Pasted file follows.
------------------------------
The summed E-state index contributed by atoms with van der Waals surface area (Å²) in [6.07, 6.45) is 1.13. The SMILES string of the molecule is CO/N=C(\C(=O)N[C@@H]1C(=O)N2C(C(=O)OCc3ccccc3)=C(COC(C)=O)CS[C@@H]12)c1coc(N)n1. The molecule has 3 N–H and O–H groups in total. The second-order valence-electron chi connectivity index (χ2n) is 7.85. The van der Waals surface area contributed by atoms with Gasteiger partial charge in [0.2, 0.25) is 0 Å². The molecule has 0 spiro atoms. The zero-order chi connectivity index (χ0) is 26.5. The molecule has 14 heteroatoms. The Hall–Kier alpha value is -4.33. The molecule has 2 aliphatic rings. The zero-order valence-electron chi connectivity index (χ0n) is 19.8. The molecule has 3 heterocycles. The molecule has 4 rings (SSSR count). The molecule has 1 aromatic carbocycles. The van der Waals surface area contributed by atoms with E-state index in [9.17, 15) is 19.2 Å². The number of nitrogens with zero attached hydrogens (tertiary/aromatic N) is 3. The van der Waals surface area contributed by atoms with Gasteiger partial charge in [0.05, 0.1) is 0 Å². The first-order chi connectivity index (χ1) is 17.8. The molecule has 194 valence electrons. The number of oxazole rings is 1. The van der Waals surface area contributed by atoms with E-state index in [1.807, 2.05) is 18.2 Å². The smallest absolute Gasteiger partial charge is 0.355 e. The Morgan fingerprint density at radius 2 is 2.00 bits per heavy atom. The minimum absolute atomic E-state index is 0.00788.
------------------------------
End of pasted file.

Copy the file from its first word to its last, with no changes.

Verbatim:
The summed E-state index contributed by atoms with van der Waals surface area (Å²) in [6.07, 6.45) is 1.13. The SMILES string of the molecule is CO/N=C(\C(=O)N[C@@H]1C(=O)N2C(C(=O)OCc3ccccc3)=C(COC(C)=O)CS[C@@H]12)c1coc(N)n1. The molecule has 3 N–H and O–H groups in total. The second-order valence-electron chi connectivity index (χ2n) is 7.85. The van der Waals surface area contributed by atoms with Gasteiger partial charge in [0.2, 0.25) is 0 Å². The molecule has 0 spiro atoms. The zero-order chi connectivity index (χ0) is 26.5. The molecule has 14 heteroatoms. The Hall–Kier alpha value is -4.33. The molecule has 2 aliphatic rings. The zero-order valence-electron chi connectivity index (χ0n) is 19.8. The molecule has 3 heterocycles. The molecule has 4 rings (SSSR count). The molecule has 1 aromatic carbocycles. The van der Waals surface area contributed by atoms with E-state index in [9.17, 15) is 19.2 Å². The number of nitrogens with zero attached hydrogens (tertiary/aromatic N) is 3. The van der Waals surface area contributed by atoms with Gasteiger partial charge in [0.05, 0.1) is 0 Å². The first-order chi connectivity index (χ1) is 17.8. The molecule has 194 valence electrons. The number of oxazole rings is 1. The van der Waals surface area contributed by atoms with E-state index in [1.807, 2.05) is 18.2 Å². The smallest absolute Gasteiger partial charge is 0.355 e. The Morgan fingerprint density at radius 2 is 2.00 bits per heavy atom. The minimum absolute atomic E-state index is 0.00788.